Lost in translation? Measuring and articulating personal and social development gains in outdoor learning. Paper presented at British Educational Research Association (BERA) Annual Conference, September 6th-8th, Institute of Education, London.

Malcolm Thorburn, Aaron Marshall

Research output: Contribution to conferencePaperpeer-review

Abstract

While interest in outdoor learning continues to grow, most policy documents (e.g. Curriculum for Excellence in Scotland) offer little pedagogical direction to teachers about how these experiences might authentically happen. Further, there is concern that reducing personal and social development (PSD) – a central aim of outdoor learning – to measurable gains will negate the authenticity of outdoor learning experiences. We believe this fear is somewhat misplaced, and contend that the research, policy-making, and practicing communities should search out conceptually and methodologically how outdoor experiences which generate authentic records of achievement can develop in ways that are beneficial in assessment and student learning terms. In conceptually pursuing this central task, we turned to Dewey and Aristotle. Dewey’s framework sought to value both student learning as process (continuity), and the educator’s role connecting curricular goals to the student’s present understanding of the world (interaction). Furthermore, there is a growing body of literature directing educator’s interest in PSD towards Aristotle’s notion of practical wisdom (phronesis). In this context, PSD is most usefully understood as the student’s increasing ability to apply practical reasoning, individually and in social settings; making wise personal judgements as well as positively contributing to group deliberation and decision-making. In such light, measuring PSD gains requires educators to see students’ whole experience as on-going assessment. Methodologically however we recognize that utilizing language in a way that balances curricular goals against the flexibility necessary for engaging student’s in experiential learning can often result in over emphasizing skill development to the detriment of the achievement of a fuller range of outcomes. We therefore, in preliminary fashion, sketch out how a greater transfer of learning might plausibly develop when teachers are able to function effectively as a co-learner or co-constructor through engaging in discussions of tasks, negotiating solutions and encouraging students to express their views (Thomas, 2008). Thereafter, we begin to tease out how assessment can reflect a situational and phenomenological informed first person perspective on learning where multiple outcomes can be assessed holistically. We argue that such a perspective contains the methodological basis for integrating experiences (thoughts, perceptions, feelings) with associated knowledge meanings to achieve learning outcomes in ways which enables students to show evidence of discernment, deliberation and effective decision-making.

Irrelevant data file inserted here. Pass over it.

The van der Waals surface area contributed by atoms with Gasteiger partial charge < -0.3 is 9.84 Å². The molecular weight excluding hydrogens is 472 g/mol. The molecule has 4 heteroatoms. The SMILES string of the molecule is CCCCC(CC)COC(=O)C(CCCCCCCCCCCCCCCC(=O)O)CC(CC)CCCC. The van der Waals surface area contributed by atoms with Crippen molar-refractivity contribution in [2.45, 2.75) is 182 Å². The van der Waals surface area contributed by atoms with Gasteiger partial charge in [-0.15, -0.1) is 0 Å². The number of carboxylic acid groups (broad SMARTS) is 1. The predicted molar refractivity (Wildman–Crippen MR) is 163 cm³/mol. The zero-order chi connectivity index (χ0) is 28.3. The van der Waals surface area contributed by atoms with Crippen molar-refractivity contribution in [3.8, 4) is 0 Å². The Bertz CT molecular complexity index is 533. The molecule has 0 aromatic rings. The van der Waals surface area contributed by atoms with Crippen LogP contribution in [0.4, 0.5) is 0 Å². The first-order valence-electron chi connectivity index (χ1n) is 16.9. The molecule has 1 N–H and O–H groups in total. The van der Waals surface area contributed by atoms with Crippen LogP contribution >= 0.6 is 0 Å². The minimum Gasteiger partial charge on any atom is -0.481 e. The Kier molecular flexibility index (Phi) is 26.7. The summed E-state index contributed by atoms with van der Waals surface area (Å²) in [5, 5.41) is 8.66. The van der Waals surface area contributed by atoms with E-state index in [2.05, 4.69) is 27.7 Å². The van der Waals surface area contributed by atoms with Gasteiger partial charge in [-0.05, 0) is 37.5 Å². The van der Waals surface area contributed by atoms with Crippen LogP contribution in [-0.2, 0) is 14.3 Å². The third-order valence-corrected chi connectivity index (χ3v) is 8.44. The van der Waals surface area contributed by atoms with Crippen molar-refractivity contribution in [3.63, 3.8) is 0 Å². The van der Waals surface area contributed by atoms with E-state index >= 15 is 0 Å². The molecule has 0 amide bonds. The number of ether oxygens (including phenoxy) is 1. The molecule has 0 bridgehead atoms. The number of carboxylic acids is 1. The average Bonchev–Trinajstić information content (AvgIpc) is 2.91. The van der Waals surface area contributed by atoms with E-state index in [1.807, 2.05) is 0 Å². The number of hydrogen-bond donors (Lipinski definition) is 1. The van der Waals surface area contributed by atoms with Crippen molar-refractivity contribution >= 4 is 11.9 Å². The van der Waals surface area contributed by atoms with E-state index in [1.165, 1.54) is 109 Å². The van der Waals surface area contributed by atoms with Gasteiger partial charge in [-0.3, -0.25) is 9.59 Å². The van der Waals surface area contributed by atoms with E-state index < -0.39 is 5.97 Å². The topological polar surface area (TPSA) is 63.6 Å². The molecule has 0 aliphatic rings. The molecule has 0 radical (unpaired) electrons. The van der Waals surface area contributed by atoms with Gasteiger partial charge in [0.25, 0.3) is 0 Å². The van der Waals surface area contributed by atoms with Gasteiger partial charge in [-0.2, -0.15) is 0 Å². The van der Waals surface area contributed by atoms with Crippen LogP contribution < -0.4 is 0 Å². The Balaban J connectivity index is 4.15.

References
Thomas, G. (2008) Preparing facilitators for experiential education: the role of intentionality and intuition, Journal of Adventure Education & Outdoor Learning, 8 (1) 3-20.
Original languageEnglish
Publication statusPublished - 2011
EventBritish Educational Research Association (BERA) Annual Conference - Institute of Education, London, United Kingdom
Duration: 6 Sep 20118 Sep 2011

Conference

ConferenceBritish Educational Research Association (BERA) Annual Conference
Country/TerritoryUnited Kingdom
CityLondon
Period6/09/118/09/11

Fingerprint

Dive into the research topics of 'Lost in translation? Measuring and articulating personal and social development gains in outdoor learning. Paper presented at British Educational Research Association (BERA) Annual Conference, September 6th-8th, Institute of Education, London.'. Together they form a unique fingerprint.

Cite this